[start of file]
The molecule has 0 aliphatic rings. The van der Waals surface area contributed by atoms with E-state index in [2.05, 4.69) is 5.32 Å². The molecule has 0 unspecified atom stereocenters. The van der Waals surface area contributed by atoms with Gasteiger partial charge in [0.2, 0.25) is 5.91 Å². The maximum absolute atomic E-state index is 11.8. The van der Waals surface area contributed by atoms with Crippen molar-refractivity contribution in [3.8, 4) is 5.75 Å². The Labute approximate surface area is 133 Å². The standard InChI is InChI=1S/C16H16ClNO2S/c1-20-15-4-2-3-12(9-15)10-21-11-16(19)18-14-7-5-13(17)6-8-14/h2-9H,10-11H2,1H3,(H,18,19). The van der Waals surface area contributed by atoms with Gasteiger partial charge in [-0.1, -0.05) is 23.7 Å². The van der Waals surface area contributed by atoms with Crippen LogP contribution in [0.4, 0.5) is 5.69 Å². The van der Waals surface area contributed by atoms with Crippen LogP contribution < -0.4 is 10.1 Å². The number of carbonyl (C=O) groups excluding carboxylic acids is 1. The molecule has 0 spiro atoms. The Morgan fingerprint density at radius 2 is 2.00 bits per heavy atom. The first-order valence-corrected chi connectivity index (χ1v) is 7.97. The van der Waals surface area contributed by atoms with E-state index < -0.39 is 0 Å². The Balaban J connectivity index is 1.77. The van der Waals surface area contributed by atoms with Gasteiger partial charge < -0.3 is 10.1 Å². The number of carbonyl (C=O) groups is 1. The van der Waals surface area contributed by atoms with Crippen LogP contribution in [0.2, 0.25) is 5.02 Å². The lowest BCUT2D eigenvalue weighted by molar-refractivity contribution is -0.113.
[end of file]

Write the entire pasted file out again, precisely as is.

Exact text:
The molecule has 0 aliphatic rings. The van der Waals surface area contributed by atoms with E-state index in [2.05, 4.69) is 5.32 Å². The molecule has 0 unspecified atom stereocenters. The van der Waals surface area contributed by atoms with Gasteiger partial charge in [0.2, 0.25) is 5.91 Å². The maximum absolute atomic E-state index is 11.8. The van der Waals surface area contributed by atoms with Crippen molar-refractivity contribution in [3.8, 4) is 5.75 Å². The Labute approximate surface area is 133 Å². The standard InChI is InChI=1S/C16H16ClNO2S/c1-20-15-4-2-3-12(9-15)10-21-11-16(19)18-14-7-5-13(17)6-8-14/h2-9H,10-11H2,1H3,(H,18,19). The van der Waals surface area contributed by atoms with Gasteiger partial charge in [-0.1, -0.05) is 23.7 Å². The van der Waals surface area contributed by atoms with Crippen LogP contribution in [0.4, 0.5) is 5.69 Å². The van der Waals surface area contributed by atoms with Crippen LogP contribution < -0.4 is 10.1 Å². The number of carbonyl (C=O) groups excluding carboxylic acids is 1. The molecule has 0 spiro atoms. The Morgan fingerprint density at radius 2 is 2.00 bits per heavy atom. The first-order valence-corrected chi connectivity index (χ1v) is 7.97. The van der Waals surface area contributed by atoms with E-state index < -0.39 is 0 Å². The Balaban J connectivity index is 1.77. The van der Waals surface area contributed by atoms with Gasteiger partial charge < -0.3 is 10.1 Å². The number of carbonyl (C=O) groups is 1. The van der Waals surface area contributed by atoms with Crippen LogP contribution in [0.2, 0.25) is 5.02 Å². The lowest BCUT2D eigenvalue weighted by molar-refractivity contribution is -0.113.